President Biden marked the one-year anniversary of the suicide bombing at the airport in Kabul, Afghanistan, amid the chaotic U.S. withdrawal from the country by honoring the 13 U.S. service members killed in the attack.
Mr. Biden said the “heinous attack” offered a “painful reminder that there is nothing low-cost or low-grade about war,” which echoed his justification for ending the 20-year military operation in Afghanistan.
“Our nation will forever mourn their sacrifice and honor the memory of those 13 precious souls, stolen from their families, loved ones, brothers- and sisters-in-arms far too soon while performing a noble mission on behalf of our Nation,” Mr. Biden said in a statement.
“They were heroes, working to save lives as part of the largest airlift evacuation operation in our history,” he said. “The example of their bravery and selflessness will live forever as a testament to the very best of our American character.”
The attack, which killed at least 170 Afghans and wounded 45 U.S. service members, was a jarring display of the chaos that had unfolded as the U.S. scrambled to evacuate hundreds of U.S. citizens and thousands of desperate Afghans who flooded the Hamid Karzai International Airport attempting to flee the country.
Afghanistan had quickly fallen into the hands of the Taliban just weeks before Mr. Biden’s self-imposed Aug. 31 withdrawal deadline.
The attack also became a symbol of what Mr. Biden’s critics said was his failures to adequately prepare for the withdrawal.
“President Biden’s disastrous withdrawal from Afghanistan ignored the warnings of his top generals, our allies, and the intelligence community. He was determined to unconditionally withdraw come hell or high water, no matter the consequences,” the Rep. Michael T. McCaul of Texas, the top Republican on the Foreign Affairs Committee, said in a statement marking the anniversary. “As a result, today we remember, honor, and continue to mourn the 13 brave U.S. service members who lost their lives serving our country. It didn’t have to be this way.”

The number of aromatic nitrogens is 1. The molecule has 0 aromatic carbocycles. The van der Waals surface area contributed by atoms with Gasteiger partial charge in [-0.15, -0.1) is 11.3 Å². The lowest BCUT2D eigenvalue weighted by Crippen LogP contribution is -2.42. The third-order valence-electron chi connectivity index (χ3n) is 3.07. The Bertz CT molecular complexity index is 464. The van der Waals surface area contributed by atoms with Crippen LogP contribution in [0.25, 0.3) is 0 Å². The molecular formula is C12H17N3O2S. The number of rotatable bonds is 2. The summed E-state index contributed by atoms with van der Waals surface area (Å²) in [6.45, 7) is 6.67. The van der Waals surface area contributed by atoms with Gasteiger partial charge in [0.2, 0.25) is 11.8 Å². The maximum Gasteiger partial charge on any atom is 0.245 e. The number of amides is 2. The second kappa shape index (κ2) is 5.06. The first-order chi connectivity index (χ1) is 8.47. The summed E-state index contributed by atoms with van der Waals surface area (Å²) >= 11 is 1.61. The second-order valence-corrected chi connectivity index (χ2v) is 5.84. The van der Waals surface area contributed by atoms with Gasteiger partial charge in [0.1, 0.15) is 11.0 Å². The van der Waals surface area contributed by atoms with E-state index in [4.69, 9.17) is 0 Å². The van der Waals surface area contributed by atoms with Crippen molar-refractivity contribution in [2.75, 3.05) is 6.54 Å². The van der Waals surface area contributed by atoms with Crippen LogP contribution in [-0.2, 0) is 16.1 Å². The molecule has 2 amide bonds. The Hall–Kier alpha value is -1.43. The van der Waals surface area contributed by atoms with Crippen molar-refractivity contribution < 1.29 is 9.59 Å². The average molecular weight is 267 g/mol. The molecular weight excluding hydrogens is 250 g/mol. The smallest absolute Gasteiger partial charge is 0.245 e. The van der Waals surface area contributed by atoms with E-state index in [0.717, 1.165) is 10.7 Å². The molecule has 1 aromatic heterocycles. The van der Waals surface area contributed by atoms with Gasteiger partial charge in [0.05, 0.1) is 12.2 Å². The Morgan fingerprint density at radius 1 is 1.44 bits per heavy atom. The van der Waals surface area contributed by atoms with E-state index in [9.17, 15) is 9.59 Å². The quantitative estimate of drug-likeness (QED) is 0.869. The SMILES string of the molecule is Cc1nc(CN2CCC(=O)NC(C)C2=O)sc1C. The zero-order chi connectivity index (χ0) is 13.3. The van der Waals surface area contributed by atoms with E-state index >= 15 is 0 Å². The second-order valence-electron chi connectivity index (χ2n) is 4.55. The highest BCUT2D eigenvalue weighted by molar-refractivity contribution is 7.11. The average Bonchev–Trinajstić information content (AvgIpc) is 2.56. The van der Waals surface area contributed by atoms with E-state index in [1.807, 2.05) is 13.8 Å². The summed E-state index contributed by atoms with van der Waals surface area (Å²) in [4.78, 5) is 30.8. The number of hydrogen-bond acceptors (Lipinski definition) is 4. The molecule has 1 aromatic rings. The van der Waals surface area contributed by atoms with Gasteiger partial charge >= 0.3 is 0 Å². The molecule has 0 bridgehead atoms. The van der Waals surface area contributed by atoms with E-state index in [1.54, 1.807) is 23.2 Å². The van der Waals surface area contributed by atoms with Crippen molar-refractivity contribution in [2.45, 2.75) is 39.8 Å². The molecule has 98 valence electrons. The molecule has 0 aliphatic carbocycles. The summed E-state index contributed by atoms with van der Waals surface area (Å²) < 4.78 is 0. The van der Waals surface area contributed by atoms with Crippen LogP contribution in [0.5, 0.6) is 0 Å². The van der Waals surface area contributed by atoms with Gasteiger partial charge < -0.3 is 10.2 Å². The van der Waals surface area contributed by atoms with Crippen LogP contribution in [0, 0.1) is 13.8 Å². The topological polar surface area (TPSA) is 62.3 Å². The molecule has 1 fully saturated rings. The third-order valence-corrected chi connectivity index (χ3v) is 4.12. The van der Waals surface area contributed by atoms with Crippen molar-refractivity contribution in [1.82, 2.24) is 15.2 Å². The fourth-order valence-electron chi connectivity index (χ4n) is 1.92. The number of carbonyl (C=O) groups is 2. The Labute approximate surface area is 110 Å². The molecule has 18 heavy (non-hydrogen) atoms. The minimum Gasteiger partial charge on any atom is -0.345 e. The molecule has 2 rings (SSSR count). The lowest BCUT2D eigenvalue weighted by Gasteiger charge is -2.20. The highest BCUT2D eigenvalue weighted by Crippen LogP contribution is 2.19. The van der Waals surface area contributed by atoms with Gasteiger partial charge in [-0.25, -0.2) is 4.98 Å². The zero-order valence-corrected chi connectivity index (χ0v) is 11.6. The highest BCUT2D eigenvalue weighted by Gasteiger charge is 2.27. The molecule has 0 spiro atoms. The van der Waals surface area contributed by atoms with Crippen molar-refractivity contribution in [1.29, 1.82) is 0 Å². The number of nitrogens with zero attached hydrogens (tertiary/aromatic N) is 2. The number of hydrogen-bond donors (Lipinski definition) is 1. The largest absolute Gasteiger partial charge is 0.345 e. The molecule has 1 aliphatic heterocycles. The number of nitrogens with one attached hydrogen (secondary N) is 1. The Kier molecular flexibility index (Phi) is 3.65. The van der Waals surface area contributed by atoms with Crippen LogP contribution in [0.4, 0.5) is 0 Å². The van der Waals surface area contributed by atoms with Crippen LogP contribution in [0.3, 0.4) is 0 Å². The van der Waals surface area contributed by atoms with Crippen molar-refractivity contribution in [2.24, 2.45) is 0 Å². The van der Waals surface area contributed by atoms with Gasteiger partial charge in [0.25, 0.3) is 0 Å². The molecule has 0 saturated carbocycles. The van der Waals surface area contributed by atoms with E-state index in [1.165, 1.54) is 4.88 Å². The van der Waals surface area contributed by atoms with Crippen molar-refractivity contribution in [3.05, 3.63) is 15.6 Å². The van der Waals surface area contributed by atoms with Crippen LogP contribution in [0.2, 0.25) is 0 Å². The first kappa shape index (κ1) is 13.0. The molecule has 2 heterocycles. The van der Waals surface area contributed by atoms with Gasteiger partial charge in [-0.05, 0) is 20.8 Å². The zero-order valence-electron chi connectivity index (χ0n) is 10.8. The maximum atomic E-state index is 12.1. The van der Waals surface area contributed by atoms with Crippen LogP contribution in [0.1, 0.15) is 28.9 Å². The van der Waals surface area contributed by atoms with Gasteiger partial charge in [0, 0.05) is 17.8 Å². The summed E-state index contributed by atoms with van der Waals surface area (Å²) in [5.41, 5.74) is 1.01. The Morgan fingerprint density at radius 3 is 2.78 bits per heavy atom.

The withdrawal and its aftermath have left a lasting blemish on Mr. Biden’s foreign policy record, and lawmakers continue to press for accountability from the administration.
Earlier this month, Mr. McCaul released an interim report from a year-long investigation into the U.S. pullout. The report details the miscalculations and sheer under-preparedness that led up to the disastrous final days of U.S. presence in Afghanistan.
The report found, among other items, that at the height of the evacuation, the U.S. had only 36 consular officers working at the airport, creating a logjam of people desperate to flee that spilled beyond the U.S.-controlled perimeter. The lack of staffing drastically reduced the number of people that the U.S. was able to evacuate and led to processors being overwhelmed.
“Americans deserve answers, and I will not stop until a thorough investigation has been conducted,” Mr. McCaul said Friday.
Critics say the collapse that led to the deaths of the 13 troops and the abandonment of tens of thousands of Afghans who had been promised safe harbor was a symbol of American weakness that will continue to mar U.S. foreign policy for years to come.
“The Afghanistan disaster of exactly one year ago was the most embarrassing, incompetent, and humiliating event in the history of the United States,” former President Donald Trump said in a recent statement to mark the anniversary of the fall of Afghanistan to the Taliban.
Mr. Trump also has defense his decisions regarding Afghanistan, including the 2020 Doha Agreement in which he laid out a timeline for the U.S. withdrawal. It called for U.S. troops to be out by late spring 2021. Mr. Biden delayed that date to Sept. 11, 2021, before realizing the symbolically bad timing and moved it to the end of August.
Mr. Biden has dismissed much of the criticism of his decision to withdraw. In his statement Friday, he highlighted the costs of the two-decade engagement in which 2,461 U.S. troops were killed and 20,744 were wounded.
Mr. Biden also vowed to maintain pressure on terrorist factions that remain in Afghanistan in the wake of the withdrawal, highlighting the U.S. drone strike in Kabul last month that killed al Qaeda leader Ayman al-Zawahiri.
“In the wake of the horrific attack outside Kabul airport, we have redoubled our relentless global campaign against ISIS and other terrorists who threaten Americans,” he said. “We now maintain pressure against terrorist threats without keeping thousands of troops in harm’s way on the ground in Afghanistan. And my Administration will continue to hunt down terrorists who seek to harm the United States, wherever they may be.”
• Stephen Dinan contributed to this story.